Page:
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Earlier this month, the graduates of the historic Wiley College were given a pleasant surprise. 

More than 100 students in the 2022 graduating class won’t have to worry about paying their final balances to the Texas-based HBCU after an anonymous donor paid off their dues to the College. 

In a statement on the school’s website, the renowned College that was founded in 1873 and was the subject of the 2007 hit movie The Great Debaters starring Denzel Washington, outlined the contributions of the anonymous donor. 

“The estimated total for balances owed to the College by the graduating class of 2022 is $300,000.00. The anonymous gift sets graduates on a continued path to success and allows Wiley College to strengthen its commitment to providing an affordable exceptional education,” according to the Statement. “As Wiley College closes the academic semester and prepares for its Sesquicentennial Celebrations beginning in July, this is a great way to end the semester and start the celebration of 150 years of the College’s contributions to the world.”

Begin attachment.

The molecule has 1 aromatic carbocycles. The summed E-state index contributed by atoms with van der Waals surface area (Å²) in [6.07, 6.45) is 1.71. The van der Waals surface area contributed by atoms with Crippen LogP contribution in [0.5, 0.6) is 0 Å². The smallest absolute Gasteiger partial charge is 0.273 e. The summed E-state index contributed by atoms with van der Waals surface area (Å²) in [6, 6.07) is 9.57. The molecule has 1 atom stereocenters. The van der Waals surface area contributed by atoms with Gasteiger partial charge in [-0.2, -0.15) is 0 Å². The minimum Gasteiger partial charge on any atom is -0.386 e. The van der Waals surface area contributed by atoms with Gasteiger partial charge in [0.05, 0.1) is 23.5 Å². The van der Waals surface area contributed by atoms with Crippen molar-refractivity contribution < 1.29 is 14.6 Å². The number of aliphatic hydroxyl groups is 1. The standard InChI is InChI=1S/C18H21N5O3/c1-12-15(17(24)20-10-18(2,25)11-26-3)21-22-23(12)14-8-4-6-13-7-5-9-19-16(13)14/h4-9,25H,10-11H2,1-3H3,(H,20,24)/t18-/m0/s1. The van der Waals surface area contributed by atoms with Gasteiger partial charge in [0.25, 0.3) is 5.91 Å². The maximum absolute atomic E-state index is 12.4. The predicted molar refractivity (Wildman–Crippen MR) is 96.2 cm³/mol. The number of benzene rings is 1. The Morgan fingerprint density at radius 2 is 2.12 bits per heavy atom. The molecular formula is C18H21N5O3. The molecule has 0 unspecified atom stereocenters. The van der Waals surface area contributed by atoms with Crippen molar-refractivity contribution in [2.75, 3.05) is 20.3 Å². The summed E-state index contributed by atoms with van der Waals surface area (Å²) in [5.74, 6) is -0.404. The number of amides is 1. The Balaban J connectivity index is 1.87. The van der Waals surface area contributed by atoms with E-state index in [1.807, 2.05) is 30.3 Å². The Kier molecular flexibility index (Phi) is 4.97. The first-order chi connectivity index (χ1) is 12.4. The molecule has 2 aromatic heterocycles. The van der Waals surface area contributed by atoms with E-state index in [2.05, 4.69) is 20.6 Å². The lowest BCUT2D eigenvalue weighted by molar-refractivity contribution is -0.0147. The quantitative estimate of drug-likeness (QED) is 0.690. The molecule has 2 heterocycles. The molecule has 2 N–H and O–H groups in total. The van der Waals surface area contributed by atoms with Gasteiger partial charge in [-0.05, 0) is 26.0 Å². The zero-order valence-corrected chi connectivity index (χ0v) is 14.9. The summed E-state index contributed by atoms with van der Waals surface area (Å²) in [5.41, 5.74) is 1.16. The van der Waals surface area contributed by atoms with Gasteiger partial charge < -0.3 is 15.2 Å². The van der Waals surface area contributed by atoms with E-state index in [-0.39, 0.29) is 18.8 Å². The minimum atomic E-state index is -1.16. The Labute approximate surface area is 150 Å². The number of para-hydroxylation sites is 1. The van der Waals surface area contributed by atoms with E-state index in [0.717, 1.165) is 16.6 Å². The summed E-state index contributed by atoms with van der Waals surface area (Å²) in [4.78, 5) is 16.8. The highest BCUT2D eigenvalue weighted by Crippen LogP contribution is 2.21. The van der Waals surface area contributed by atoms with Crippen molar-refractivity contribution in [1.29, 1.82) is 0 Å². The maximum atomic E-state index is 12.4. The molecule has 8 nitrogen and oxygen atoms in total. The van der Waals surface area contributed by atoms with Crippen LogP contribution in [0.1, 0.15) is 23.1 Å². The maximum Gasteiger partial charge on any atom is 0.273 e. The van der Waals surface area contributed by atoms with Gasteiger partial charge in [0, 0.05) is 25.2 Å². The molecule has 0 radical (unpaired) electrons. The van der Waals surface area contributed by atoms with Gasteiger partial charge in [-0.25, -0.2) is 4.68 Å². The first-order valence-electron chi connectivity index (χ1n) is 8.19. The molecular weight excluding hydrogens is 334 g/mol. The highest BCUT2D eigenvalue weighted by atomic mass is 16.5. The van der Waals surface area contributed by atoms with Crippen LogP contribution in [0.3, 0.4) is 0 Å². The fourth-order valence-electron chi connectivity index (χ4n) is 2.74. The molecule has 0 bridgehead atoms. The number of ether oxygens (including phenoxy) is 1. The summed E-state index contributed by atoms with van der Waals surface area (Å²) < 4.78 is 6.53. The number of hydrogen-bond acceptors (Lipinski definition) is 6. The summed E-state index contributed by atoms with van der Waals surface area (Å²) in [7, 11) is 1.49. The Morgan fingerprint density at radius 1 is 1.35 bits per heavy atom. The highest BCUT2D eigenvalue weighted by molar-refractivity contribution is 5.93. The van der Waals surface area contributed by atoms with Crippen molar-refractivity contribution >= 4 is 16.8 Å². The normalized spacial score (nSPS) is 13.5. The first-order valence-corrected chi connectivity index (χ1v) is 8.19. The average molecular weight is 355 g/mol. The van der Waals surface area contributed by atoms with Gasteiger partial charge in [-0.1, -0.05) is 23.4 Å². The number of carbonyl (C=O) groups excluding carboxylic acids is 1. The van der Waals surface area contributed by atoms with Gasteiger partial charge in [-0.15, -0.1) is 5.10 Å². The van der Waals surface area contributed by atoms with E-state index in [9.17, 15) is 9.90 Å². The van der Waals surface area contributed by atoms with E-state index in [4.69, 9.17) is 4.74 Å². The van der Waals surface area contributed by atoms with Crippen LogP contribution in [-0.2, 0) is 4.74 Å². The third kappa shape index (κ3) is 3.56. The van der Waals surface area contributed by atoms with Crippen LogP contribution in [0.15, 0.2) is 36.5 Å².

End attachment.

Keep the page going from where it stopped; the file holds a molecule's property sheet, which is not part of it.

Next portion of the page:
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The President of Wiley College, Herman J. Felton, Jr., J.D., Ph.D., spoke about the impact that the donation would have on the students and how the institution has been working diligently to obtain donors that can make the lives of their students easier. 

“Our commitment to our students goes beyond their time while they are enrolled. We are constantly communicating with donors to assist students in these ways so that they can begin their after-college experience with less debt,” said Felton Jr. “We are grateful for this anonymous donor who will assist the students in paying off their balances to Wiley College and help us achieve institutional goals of graduating our students with little to no debt.” 

The gift from this anonymous donor could have a significant impact on the lives of these new graduates. 

While HBCUs undoubtedly do a great job of preparing young Black people for the next step in their lives, Black students coming out of college still face higher unemployment rates and more debt on average than their white peers. 

Taking one more burden off their plate could go a long way in freeing up these students at Wiley College to have more economic independence moving forward. 

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